Saturday, July 6, 2013

Foraging for Yarrow Salve

What medicines do not heal, the lance will; what the lance does not heal, fire will. – Hippocrates 

It’s been a long time since I’ve done a forage posting. You would think living in the country I would pay more attention to the topic.

I guess our main preoccupation has been the garden. Interestingly, this useful wild plant has decided to grow right behind where we planted our vegetables. That’s how I saw it. I was looking at the garden.

I suppose it’s not really that interesting. Yarrow grows pretty much anywhere. Usually where you don’t want it...

What is yarrow?
Achillea millefolium is a flowering herb in the Aster family. It is native to northern temperate regions of Asia, Europe, and North America. 

It blooms June through July in Nova Scotia and reaches heights of around 24”. It grows as single stalks with feathery leaves and white flat umbrels of small flowers. It’s not fussy as to soil conditions and is common on dry land as it is in ditches or fields.

In Ancient Greece, yarrow was known as militaris, for its use in stanching the flow of blood from battle wounds. The modern name is linked to Achilles, who is said to have treated the wounds of his soldiers with this plant.

Yarrow is also sold in garden centres as an ornamental plant in white, strong yellow, orange and pink. The wild form appears here as white, yellow and very light pink. White is by far the most common.

Medicinal Uses
Yarrow contains isovaleric acid, salicylic acid, asparagin, sterols, flavonoids, bitters, tannins, and coumarins. The plant has a long history as a powerful healing herb used topically for wounds, cuts and abrasions. 

Yarrow as food
Yarrow was very popular as a vegetable in the 17th century. The younger leaves were cooked like spinach, used in soup or dried and used as a herb. A book I own called “Edible and Medicinal Plants of Canada” says it’s not very good tasting. So go figure.

In the Middle Ages, yarrow was part of an herbal mixture known as “gruit,” used for bittering and flavouring beer before the common use of hops. In areas of Sweden I understand it is still used that way. It has also been used to flavour spirits and liqueurs.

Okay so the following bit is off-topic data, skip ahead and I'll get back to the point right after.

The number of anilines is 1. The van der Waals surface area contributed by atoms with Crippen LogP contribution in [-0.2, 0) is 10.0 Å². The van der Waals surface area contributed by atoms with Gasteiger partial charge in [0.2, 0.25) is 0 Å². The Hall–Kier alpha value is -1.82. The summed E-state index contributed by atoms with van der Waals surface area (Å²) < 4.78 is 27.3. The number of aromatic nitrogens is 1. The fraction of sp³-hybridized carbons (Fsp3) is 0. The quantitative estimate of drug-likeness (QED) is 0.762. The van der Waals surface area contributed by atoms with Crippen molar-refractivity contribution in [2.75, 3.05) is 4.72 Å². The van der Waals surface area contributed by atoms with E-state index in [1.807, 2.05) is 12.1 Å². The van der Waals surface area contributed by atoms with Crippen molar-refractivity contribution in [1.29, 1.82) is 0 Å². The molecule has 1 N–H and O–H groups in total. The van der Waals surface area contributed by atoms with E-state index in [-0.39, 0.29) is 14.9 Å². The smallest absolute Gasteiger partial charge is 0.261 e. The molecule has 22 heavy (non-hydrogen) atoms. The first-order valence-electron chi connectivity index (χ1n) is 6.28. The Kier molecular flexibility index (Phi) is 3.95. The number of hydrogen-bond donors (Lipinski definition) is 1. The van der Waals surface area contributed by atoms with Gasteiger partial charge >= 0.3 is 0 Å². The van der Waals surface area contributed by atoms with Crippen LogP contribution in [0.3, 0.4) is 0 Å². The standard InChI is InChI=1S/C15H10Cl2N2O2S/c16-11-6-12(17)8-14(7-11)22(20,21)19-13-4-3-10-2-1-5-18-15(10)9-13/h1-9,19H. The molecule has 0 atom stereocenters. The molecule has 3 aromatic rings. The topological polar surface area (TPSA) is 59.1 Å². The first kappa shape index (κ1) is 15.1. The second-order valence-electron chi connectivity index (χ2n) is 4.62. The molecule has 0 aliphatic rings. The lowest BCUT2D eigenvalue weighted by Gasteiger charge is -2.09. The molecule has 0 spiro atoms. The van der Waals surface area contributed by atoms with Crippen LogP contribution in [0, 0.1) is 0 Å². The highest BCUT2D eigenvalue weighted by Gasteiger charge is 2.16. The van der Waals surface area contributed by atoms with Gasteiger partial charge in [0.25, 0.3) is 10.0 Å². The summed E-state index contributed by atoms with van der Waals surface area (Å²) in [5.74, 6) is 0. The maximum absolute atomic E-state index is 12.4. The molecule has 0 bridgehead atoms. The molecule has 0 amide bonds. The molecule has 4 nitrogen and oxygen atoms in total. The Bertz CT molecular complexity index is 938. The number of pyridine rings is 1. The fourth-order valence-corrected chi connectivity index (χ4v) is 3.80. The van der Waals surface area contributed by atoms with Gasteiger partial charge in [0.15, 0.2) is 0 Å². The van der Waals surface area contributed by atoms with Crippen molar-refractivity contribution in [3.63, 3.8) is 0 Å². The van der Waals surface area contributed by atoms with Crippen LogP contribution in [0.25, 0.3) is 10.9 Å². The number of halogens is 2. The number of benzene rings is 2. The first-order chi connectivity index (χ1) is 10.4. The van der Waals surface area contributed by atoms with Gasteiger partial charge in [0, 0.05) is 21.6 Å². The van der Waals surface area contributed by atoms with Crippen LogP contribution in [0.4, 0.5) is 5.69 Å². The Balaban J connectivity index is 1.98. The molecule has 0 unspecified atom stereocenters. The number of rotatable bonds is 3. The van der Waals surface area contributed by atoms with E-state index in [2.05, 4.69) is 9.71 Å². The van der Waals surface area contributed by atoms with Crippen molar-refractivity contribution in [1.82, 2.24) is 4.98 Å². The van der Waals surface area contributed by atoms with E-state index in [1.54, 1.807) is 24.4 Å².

Like almost everything, yarrow does come with some risks. 

Although relatively rare, some people experience skin reactions when exposed to yarrow. If you’re allergic to other members of the aster family you may want to steer clear of it.

Yarrow is also not to be ingested by pregnant women or those breastfeeding as not enough is known about possible side effects of transmission.

Prolonged use of yarrow may also cause light sensitivity in some people.

If you can get past the fears, you may want to try this simple recipe for a salve for minor cuts and abrasions. 

This salve is antibacterial, analgesic, and anti-styptic. It is effective for use on cuts, abrasions, and slight burns. Because of its antibacterial properties it reduces the chance of infection, and its analgesic properties helps reduce pain. 

Of course if you have a gaping wound, get to the doctor!

Yarrow Salve
Yield: 4 x 125 ml jars
1.5 L dried white yarrow leaves and flowers
2 cups olive oil
1/4 cup beeswax

Pick about 2 L of white yarrow leaves and blossoms. Place in the shade and allow to dry. Drying herbs in the sun degrades the chemical compounds that are useful. The dried flowers and leaves can be kept for months if fully dry.

Place the olive oil and beeswax in a stock pot on the stove and heat gently until the beeswax has melted.

Immerse as much of the dried yarrow as you can in the warm oil. Allow to simmer for 15 minutes. Do not let the mixture get too hot as the yarrow will fry.

Let the mixture cool slightly and then strain through a very fine sieve or cotton cloth. Place in small jars and mark with the name and date. Refrigerate for up to 1 year.


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